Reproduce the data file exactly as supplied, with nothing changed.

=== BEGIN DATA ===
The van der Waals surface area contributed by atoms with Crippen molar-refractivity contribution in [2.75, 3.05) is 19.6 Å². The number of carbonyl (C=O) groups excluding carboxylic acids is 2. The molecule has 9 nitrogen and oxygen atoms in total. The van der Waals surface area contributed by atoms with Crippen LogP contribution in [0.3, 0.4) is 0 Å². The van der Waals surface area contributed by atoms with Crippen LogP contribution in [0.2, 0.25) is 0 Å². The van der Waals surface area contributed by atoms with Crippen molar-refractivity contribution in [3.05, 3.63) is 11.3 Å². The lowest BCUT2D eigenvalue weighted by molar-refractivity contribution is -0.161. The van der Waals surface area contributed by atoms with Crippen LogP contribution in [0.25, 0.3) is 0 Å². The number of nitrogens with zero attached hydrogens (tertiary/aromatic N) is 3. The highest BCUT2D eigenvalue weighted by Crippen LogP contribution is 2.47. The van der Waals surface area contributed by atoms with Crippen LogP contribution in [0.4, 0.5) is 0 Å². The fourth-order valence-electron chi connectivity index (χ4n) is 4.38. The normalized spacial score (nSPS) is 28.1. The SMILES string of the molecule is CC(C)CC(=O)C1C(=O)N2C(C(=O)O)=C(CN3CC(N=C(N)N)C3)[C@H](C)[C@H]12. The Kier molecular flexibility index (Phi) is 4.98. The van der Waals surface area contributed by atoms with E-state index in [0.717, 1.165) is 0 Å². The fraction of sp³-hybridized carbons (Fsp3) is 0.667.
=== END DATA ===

The van der Waals surface area contributed by atoms with Crippen molar-refractivity contribution in [2.75, 3.05) is 19.6 Å². The number of carbonyl (C=O) groups excluding carboxylic acids is 2. The molecule has 9 nitrogen and oxygen atoms in total. The van der Waals surface area contributed by atoms with Crippen LogP contribution in [0.3, 0.4) is 0 Å². The van der Waals surface area contributed by atoms with Crippen LogP contribution in [0.2, 0.25) is 0 Å². The van der Waals surface area contributed by atoms with Crippen molar-refractivity contribution in [3.05, 3.63) is 11.3 Å². The lowest BCUT2D eigenvalue weighted by molar-refractivity contribution is -0.161. The van der Waals surface area contributed by atoms with Crippen LogP contribution in [0.25, 0.3) is 0 Å². The number of nitrogens with zero attached hydrogens (tertiary/aromatic N) is 3. The highest BCUT2D eigenvalue weighted by Crippen LogP contribution is 2.47. The van der Waals surface area contributed by atoms with Crippen LogP contribution in [0.4, 0.5) is 0 Å². The fourth-order valence-electron chi connectivity index (χ4n) is 4.38. The normalized spacial score (nSPS) is 28.1. The SMILES string of the molecule is CC(C)CC(=O)C1C(=O)N2C(C(=O)O)=C(CN3CC(N=C(N)N)C3)[C@H](C)[C@H]12. The Kier molecular flexibility index (Phi) is 4.98. The van der Waals surface area contributed by atoms with E-state index in [0.717, 1.165) is 0 Å². The fraction of sp³-hybridized carbons (Fsp3) is 0.667.